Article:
Allenby’s despatch is informative up to a point but to get to the heart of the matter, one had to wait for publication of ‘The Seven Pillars of Wisdom’ by TE Lawrence in 1935. From this, it is clear that three or four Arab “confidence tricksters” put over a fast one on GHQ and got away loaded down with golden sovereigns.

The Despatch states that a deputation from the Beni Sakha tribe arrived and declared that the tribe was concentrated and ready to co-operate in any advance that we might make. On this story and without any attempt to check with Colonel Lawrence, who was Allenby’s representative with the Arabs, the “Second Jordan” operation was planned and put into operation in the course of a few days.

The Despatch refers to the “inactivity of the Beni Sakha” and states that “the assistance of the Beni Sakha had not materialised”.

Knowing nothing of all this, Colonel Lawrence reached Allenby’s Headquarters on 1st May, where he heard to his surprise that we were back in Es Salt. He had been travelling for a few days from somewhere east of the Dead Sea and so had been out of touch. His surprise was still greater when he was told that the chiefs of the Beni Sakha had come to Jericho one morning, to offer the immediate co-operation of their 20,000 tribesmen at Themed.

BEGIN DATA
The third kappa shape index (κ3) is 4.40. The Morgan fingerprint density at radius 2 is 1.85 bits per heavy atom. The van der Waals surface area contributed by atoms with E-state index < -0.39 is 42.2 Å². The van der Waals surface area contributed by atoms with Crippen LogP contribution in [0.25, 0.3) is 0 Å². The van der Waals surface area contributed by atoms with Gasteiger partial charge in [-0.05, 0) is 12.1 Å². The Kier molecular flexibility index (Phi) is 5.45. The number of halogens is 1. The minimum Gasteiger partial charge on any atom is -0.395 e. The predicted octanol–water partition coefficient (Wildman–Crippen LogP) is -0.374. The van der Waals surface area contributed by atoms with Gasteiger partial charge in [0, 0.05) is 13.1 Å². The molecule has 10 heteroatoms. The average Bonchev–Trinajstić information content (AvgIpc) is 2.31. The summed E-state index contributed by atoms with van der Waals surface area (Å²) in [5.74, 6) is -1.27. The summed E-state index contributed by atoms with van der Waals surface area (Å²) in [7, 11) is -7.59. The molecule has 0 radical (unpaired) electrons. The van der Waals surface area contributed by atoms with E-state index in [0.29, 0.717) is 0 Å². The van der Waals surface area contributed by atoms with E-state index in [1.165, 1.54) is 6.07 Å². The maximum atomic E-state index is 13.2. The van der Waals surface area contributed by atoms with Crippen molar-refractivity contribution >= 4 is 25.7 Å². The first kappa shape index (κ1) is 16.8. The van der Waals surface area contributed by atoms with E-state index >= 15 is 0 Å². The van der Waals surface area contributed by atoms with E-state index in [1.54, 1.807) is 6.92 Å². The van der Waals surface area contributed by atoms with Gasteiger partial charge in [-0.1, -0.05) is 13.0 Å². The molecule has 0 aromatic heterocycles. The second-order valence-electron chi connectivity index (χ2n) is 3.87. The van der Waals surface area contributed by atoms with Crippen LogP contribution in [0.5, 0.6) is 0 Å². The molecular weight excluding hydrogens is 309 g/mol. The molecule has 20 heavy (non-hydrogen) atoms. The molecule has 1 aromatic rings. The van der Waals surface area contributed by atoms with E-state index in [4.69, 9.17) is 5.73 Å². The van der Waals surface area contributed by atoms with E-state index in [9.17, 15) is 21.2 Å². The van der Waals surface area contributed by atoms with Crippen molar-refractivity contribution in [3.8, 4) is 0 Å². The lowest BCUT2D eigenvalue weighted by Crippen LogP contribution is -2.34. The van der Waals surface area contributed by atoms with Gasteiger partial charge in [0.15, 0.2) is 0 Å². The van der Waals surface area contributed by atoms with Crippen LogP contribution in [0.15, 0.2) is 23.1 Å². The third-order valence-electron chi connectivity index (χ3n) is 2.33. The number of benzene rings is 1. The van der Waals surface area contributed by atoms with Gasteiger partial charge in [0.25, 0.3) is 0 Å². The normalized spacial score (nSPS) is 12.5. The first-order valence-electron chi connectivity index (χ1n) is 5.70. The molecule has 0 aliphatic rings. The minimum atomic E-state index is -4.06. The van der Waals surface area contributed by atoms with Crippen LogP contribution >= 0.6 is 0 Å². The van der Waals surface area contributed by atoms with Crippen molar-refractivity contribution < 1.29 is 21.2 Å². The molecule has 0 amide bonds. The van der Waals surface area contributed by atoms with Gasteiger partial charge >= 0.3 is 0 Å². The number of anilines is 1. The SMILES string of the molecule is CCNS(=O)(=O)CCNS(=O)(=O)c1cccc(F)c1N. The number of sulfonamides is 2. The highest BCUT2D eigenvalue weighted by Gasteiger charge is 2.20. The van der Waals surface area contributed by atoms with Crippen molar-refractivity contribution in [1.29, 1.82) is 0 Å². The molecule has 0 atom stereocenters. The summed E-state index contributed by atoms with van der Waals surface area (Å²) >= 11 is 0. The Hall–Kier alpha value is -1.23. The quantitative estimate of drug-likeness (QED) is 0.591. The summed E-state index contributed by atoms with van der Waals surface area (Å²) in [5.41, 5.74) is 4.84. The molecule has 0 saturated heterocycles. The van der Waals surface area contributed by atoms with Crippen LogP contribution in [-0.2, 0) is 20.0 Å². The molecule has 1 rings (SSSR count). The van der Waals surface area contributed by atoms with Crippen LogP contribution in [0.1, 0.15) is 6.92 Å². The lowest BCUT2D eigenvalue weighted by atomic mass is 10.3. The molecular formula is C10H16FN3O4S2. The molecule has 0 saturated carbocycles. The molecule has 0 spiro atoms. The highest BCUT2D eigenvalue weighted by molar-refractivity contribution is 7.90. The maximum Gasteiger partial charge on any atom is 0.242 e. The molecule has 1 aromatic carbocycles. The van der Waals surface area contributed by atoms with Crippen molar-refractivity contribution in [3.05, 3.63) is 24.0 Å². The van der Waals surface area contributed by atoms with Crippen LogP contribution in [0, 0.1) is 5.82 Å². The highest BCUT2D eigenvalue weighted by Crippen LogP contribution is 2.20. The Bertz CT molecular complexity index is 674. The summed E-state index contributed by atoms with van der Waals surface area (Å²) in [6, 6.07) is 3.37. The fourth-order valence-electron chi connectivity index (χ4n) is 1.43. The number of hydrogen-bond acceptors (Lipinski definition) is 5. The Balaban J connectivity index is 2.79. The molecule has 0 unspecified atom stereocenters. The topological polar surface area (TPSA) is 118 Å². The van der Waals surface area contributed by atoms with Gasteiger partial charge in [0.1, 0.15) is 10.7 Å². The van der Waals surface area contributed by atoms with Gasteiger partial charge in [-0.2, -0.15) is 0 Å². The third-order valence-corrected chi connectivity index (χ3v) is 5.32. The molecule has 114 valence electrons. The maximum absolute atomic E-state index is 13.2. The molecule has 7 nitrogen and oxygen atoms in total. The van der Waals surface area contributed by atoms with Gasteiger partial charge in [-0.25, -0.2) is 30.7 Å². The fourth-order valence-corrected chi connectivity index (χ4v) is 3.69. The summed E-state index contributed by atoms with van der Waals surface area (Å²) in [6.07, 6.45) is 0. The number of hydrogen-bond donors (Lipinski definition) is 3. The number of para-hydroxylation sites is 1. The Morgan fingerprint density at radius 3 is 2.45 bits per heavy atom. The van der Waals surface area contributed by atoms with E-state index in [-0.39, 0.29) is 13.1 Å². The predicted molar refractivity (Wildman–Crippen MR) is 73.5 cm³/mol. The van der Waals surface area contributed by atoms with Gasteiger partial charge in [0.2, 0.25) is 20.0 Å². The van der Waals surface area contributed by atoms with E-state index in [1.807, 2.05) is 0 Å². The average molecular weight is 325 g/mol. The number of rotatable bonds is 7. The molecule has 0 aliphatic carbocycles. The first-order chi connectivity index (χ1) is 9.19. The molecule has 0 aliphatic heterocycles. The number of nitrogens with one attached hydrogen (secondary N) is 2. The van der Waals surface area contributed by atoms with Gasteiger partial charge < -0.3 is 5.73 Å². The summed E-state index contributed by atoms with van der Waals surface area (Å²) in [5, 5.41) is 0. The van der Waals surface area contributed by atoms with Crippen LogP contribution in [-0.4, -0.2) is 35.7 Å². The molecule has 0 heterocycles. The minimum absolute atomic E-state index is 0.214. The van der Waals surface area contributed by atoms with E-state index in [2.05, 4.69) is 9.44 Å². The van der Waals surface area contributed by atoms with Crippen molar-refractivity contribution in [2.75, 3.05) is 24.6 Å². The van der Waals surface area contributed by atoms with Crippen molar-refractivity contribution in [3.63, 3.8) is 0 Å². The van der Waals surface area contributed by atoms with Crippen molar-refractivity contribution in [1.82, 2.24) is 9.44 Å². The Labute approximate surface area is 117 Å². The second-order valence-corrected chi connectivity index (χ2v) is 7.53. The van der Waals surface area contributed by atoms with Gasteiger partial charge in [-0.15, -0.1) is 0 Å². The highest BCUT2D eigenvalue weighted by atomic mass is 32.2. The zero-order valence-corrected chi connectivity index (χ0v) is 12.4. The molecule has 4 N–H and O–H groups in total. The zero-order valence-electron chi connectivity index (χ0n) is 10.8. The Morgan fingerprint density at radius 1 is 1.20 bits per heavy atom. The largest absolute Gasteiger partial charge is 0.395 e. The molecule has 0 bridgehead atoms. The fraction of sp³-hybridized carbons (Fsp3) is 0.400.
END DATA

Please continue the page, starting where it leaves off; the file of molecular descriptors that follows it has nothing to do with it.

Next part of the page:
Lawrence asked who the chief of the Beni Sakha was and was told “Fahad”. Lawrence knew that Fahad could not raise 400 men and that at the moment there was not one tent at Themed – and that the tribe had in fact already moved south.

Lawrence was, of course, furious, as he had every right to be. He writes of “the airy promises of a few greedy fellows, who had ridden into Jerusalem only to taste Allenby’s bounty and had been taken at their mouth value”. It is interesting to note that Lawrence does not blame Allenby. He blames his Chief of the General Staff who, it seems, by doing the deal directly with the Arabs instead of through Colonel Lawrence, thought he had put something over on the upstart.

Of course, Lawrence made enemies. He seemed to delight in not “conforming “– in being “the odd man out.” Also, it seems clear there was some who resented the fact that he “had Allenby’s ear”. Allenby recognised his unique abilities and he invariably backed Lawrence absolutely. This didn’t endear Lawrence to some other powerful figures.